To all the Vets out there this is good news for you... be sure you check this out before accepting any loan product - this is written by a VET and an Oregon Lender - check him out
There is quite a bit of concern regarding the elimination of the Down Payment Assistance programs and almost all other 100% purchase programs, so I want to spend a bit of time highlighting another 100% loan program. To my mind, this is the best 100% loan program, the VA loan.
VA's Home Loan Program is for veterans and active duty military personnel and certain members of the reserves and National Guard. VA's program provides an excellent product and benefit for those individuals who have served or are serving to protect our families and our nation, as well as giving them a form of financing that will allow real estate professionals to sell more homes. To be eligible, a veteran must only have served 90 days of more of active duty.
If you are unfamiliar with the program, there are several advantages to using VA's Home Loan Program not the least is that it allows a veteran who qualifies income and credit-wise to purchase a primary residence without putting money down towards the sales price, as long as the sales price does not exceed the appraised value. Veterans do, however, need money towards closing costs and the earnest money deposit. Closing costs may be paid by the seller however, making it possible to get into a home with no money out of pocket as the earnest money can be refunded at closing.
Here are some special items of interest about VA Loans:
- VA does not have a maximum loan amount. However, lenders do sell loans on the secondary mortgage market, so they will generally limit loans to $417,000 ($625,500 in Hawaii, Guam, Alaska and U.S. Virgin Islands) with no down payment. With a down payment, loans may exceed these amounts. There is also an increase in normal VA limits until Jan. 1, 2009.
- The veteran does have to qualify income and credit wise. (* see note below)
- The veteran does have to occupy the home as their primary residence.
- The veteran does not have to be a first time home buyer and may reuse his/her benefit. (subsequent usage could mean higher funding fee)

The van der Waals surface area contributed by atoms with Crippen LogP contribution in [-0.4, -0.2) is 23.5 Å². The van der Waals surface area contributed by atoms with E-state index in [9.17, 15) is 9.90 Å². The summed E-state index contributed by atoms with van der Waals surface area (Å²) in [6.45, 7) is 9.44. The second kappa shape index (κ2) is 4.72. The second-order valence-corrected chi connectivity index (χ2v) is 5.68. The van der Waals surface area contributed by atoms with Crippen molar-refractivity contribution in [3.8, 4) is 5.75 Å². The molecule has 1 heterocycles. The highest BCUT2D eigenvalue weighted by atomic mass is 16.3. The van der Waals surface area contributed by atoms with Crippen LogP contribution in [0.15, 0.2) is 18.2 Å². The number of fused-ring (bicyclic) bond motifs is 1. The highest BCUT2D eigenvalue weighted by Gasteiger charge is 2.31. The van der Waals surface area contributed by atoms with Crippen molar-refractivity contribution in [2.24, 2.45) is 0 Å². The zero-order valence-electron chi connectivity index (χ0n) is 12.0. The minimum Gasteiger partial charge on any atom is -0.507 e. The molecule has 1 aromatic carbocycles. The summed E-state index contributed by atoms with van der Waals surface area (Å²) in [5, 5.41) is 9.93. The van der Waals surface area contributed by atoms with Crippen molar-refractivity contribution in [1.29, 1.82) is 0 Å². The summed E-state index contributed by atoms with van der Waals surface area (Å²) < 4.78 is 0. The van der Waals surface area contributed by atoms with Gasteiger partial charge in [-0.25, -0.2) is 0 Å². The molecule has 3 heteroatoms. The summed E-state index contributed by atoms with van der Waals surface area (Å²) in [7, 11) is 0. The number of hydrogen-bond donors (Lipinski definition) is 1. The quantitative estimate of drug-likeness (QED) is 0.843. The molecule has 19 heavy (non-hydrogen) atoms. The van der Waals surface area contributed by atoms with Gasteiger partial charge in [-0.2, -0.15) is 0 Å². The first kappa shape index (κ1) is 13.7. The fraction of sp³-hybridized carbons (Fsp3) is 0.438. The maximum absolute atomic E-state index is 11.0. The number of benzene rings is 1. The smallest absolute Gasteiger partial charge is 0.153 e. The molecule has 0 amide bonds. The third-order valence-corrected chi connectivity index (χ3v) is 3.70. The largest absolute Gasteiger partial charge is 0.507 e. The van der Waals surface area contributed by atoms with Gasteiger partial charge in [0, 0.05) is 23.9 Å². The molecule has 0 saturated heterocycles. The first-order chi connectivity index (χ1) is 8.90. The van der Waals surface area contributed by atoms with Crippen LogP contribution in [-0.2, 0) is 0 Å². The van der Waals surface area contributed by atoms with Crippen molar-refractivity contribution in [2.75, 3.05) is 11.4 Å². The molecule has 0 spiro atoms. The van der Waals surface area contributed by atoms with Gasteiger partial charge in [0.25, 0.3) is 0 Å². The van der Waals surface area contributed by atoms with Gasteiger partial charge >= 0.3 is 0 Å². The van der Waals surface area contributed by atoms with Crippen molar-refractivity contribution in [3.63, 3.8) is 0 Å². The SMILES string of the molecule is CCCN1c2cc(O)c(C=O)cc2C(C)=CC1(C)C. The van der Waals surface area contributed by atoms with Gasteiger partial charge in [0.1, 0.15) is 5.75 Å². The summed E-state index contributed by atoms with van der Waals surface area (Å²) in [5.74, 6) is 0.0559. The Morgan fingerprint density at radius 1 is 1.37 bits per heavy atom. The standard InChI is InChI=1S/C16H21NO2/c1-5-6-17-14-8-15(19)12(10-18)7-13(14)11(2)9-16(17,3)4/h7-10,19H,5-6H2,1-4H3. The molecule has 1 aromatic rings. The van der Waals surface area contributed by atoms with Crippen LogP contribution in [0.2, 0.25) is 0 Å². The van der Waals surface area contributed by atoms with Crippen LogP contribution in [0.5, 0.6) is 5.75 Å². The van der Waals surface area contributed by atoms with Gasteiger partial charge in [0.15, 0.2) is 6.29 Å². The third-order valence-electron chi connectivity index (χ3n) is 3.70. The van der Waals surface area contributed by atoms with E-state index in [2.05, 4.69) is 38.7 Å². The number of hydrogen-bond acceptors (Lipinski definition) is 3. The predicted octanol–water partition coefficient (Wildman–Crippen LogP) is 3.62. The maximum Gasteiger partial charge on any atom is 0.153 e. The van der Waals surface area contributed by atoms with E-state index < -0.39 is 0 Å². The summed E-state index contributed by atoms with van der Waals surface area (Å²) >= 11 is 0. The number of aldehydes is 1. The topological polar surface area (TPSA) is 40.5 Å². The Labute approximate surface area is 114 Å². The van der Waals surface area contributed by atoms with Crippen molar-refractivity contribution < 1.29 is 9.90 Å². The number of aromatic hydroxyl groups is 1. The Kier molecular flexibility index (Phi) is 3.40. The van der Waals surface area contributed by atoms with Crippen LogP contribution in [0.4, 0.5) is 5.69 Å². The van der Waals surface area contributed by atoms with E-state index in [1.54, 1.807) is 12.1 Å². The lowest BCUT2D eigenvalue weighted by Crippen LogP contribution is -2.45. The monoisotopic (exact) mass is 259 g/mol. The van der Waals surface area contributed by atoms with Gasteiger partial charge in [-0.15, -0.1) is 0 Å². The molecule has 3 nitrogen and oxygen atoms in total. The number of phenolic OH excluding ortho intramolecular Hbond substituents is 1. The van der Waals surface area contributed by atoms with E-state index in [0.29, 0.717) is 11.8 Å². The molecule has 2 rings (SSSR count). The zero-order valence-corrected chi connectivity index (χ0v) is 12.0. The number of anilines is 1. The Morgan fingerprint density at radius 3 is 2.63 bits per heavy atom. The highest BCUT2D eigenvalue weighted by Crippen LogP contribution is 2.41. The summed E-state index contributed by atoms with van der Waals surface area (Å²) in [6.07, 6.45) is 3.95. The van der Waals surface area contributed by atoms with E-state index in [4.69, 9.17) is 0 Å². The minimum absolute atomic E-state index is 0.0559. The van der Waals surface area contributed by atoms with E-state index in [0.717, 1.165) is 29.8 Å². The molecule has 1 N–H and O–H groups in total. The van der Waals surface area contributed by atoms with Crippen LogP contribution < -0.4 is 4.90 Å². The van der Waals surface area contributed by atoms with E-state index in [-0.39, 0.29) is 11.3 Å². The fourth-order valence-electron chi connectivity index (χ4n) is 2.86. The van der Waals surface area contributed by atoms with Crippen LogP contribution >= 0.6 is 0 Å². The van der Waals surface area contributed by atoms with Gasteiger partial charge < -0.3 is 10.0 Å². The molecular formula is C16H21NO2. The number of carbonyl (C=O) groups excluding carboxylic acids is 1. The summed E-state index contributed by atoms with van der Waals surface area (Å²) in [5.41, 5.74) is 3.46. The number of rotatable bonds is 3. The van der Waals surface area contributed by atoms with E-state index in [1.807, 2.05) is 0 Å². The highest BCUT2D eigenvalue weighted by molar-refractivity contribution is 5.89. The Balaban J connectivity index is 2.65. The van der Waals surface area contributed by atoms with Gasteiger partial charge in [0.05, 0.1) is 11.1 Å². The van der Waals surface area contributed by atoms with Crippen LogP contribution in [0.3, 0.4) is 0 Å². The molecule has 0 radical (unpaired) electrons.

- The lender, not VA, sets the interest rate and discount points, so they may vary from lender to lender.
- There is no private mortgage insurance, but VA does charge an up front VA funding fee, which may be financed. The exception to this is that if a veteran is in receipt of VA service connect disability payments each month, he or she does not have to pay a VA funding fee.
- The seller can pay for closing costs. There is a requirement that seller concessions do not exceed 4%, but only certain items are considered as part of the concession; i.e., payment of pre-paids, VA funding fee, payoff of credit balances or judgments on behalf of the veteran, funds for temporary buydowns (not discount points).
- The veteran is not allowed to pay for the wood destroying insect (termite) report; it is generally paid by the seller. The veteran is also not allowed to pay the processing, underwriting or tax service fees, nor are they allowed to pay part of the escrow closing fee. These are normally paid for by the seller.
- VA does not approve the majority of loans. The majority of transactions are handled directly by the lender with little VA intervention.
Please note: the above seal does not mean My company is endorsed by the Department of Veterans Affairs, it just provides a link to their website. We are, however, VA approved to originate VA loans.
VA also required the following on any purchase agreement: "It is expressly agreed that, notwithstanding any other provisions of this contract, the purchaser shall not incur any penalty by forfeiture of earnest money or otherwise of be obligated to complete the purchase of the property described herein, if the contract purchase price or cost exceeds the reasonable value of the property established by the Department of Veterans Affairs. The purchaser shall, however, have the privilege and option of proceeding with the consummation of this contract without regard to the amount of the reasonable value established by the Department of Veterans Affairs."
I am a veteran myself and am available to help my comrades-in-arms. I will always strive to make the closing as easy and as painless as possible. I also will work with each client to make sure the amount you are planning to pay at closing is the amount you pay. I have a VA loan myself and cannot say how much I believe in the program. I highly recommend that anyone contemplating purchasing a home (VA, FHA or conventional) be pre-approved for that loan. This is easy enough to get done, give me a call to schedule an appointment. Normally, we can also take care of getting your VA eligibility certificate for you.
* Please note that VA uses two methods for qualification purposes. The primary method of evaluating a veteran's income is the residual income method. Under this method, the underwriter determines that a veteran has sufficient income to cover day-to-day living expenses after paying housing expenses, taxes, and other debts such as car payments and credit card payments. This is very important, a loan can be approved by the automated underwriting system but if the residual income is insufficient, it could later be denied. VA also uses a debt-to-income ratio method like many programs. However, VA uses only one ratio which is the ratio of total debt (both housing and other debt) to income.